If you grew up in the 90s, the idea of virtual reality brought thoughts of an apocalyptic future. The idea that someone could immerse himself or herself into a machine-based world, and somehow be better for it was the reason why movies like The Matrix were made.
But basic forms of virtual reality have been around for a long time. Plenty of 90s kids, and even 80s and 70s kids, played with the toys that you wore like binoculars while flipping through images. The difference with VR nowadays is its level of technological advancement and the degree to which it has pervaded modern life.
Companies with eerie-sounding, apocalyptic names like Oculus have made VR a mainstay for many individuals, including those who are struggling with mental illnesses like anxiety. With programs that immerse the user in a serene, meditative experience, people who use them report positive outcomes for anxiety. Keep reading to learn more about how virtual reality can become part of your toolkit for dealing with anxiety and other issues associated with mental health.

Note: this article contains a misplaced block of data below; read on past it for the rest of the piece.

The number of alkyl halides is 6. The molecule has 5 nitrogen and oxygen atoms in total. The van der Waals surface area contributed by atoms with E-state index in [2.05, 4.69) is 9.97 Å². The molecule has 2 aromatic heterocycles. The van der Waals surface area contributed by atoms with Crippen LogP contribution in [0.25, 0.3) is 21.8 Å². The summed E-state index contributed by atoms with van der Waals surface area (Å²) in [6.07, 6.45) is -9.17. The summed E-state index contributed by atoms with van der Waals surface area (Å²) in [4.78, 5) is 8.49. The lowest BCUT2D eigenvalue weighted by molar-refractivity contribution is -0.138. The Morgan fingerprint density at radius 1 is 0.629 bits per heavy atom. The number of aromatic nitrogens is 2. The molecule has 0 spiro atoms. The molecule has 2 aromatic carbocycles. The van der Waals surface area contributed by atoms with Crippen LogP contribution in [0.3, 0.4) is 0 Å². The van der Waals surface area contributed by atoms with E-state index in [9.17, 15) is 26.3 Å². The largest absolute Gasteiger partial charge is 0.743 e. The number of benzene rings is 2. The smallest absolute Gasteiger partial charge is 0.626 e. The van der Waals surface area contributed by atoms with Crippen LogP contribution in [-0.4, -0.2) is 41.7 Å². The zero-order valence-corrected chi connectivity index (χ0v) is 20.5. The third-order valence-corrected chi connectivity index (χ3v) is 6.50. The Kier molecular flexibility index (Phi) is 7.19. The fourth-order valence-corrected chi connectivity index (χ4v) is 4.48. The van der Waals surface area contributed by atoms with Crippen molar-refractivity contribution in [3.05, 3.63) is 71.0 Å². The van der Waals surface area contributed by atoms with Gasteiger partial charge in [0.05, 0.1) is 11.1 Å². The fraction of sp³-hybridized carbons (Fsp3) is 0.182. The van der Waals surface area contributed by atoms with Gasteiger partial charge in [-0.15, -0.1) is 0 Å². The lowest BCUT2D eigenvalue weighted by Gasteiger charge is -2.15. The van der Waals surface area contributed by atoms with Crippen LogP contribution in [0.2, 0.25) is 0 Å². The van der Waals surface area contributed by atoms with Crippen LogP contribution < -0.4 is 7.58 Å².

1. The “Virtual” in Virtual Reality
If you have ever cooked a batch of cookies but realized that you needed to substitute, say, M&Ms for chocolate chips, you may have said, “They’re virtually the same!” If you use a smartphone or tablet, you probably use a virtual keypad multiple times a day.
According to the Merriam-Webster dictionary, “virtual” refers to something that is “being such in essence or effect though not formally recognized or admitted.” So a virtual keyboard, the one that appears on the screen for you to touch, is a keyboard in everything but formal recognition.